Your sentence left me laughing, but your etymology has me roaring with laughter! Great word associations ... heck ... great mind associations! - silveryaspen, 2008-03-04: 17:03:00

Since you liked my goofy humor,you might wanta check out my blog: www.cindysslouch.blogspot.com - doseydotes, 2008-03-04: 17:16:00

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Nilrecall

Created by: Nosila

Pronunciation: nil re kawl

Sentence: Joey had nilrecall when it came to people's names. When he eventually married and had twins, the baby boys were known as Thing 1 & Thing 2 to him...

Etymology: Nil (nada, nothing) & Recall (remember)

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Nomenblanken

Created by: mweinmann

Pronunciation: no - men - blank - n

Sentence: Raymond was great with faces but often forgot people's names. Sometimes he suffered from nomenblanken with people he had known for years. Especially asmusing was his talent for switching first and last names between his coworkers and friends.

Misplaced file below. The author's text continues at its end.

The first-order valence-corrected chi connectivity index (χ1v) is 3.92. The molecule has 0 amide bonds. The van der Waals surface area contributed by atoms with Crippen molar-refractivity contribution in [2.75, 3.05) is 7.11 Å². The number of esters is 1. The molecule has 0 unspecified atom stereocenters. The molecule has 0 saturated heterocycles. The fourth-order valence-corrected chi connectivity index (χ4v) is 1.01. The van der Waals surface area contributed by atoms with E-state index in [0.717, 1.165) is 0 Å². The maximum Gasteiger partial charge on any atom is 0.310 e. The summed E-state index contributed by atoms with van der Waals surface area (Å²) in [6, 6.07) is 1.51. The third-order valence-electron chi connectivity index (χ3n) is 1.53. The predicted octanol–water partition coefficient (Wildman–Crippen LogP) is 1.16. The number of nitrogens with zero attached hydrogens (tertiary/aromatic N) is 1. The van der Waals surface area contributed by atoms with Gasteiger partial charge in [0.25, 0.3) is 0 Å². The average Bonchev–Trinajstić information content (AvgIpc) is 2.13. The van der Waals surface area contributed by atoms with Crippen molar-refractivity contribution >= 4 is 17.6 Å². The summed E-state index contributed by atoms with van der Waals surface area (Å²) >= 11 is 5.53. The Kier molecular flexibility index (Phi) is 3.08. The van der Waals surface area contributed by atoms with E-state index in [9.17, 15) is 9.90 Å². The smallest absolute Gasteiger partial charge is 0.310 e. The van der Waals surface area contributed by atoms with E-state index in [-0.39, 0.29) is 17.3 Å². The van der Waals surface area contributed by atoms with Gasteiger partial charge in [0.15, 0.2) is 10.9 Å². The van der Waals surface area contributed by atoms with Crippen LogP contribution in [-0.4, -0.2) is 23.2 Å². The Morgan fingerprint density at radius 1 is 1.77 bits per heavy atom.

Etymology: This is a play on the word nomenculture (a system of words used to name things in a particular discipline; "legal terminology"; "biological nomenclature;A system or arrangement of names) and the word blank (a gap or missing part).

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COMMENTS:

metrohumanx Nice! Sounds a bit like Teutonic mythology, too. - metrohumanx, 2008-12-29: 19:13:00

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Anduranitis

Created by: day4ghee

Pronunciation:

Sentence:

Etymology:

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Pamnesia

Created by: galwaywegian

Pronunciation: pam nee zya

Sentence: Tommy Lee later admitted in court that he had a bout of total Pamnesia before remarrying his former wife. "this blonde started to act like we had a history, and whadya know, she wuz right.!"

Etymology: amnesia. pam.

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COMMENTS:

You're with it today! Great sentence! Great last line ... made me burst out laughing! Very fun one! - silveryaspen, 2008-03-04: 17:12:00

Hilarious sentence! I wonder if Pam gets Pamnesia herself sometimes, and forgets who she is... - Tigger, 2008-03-04: 18:58:00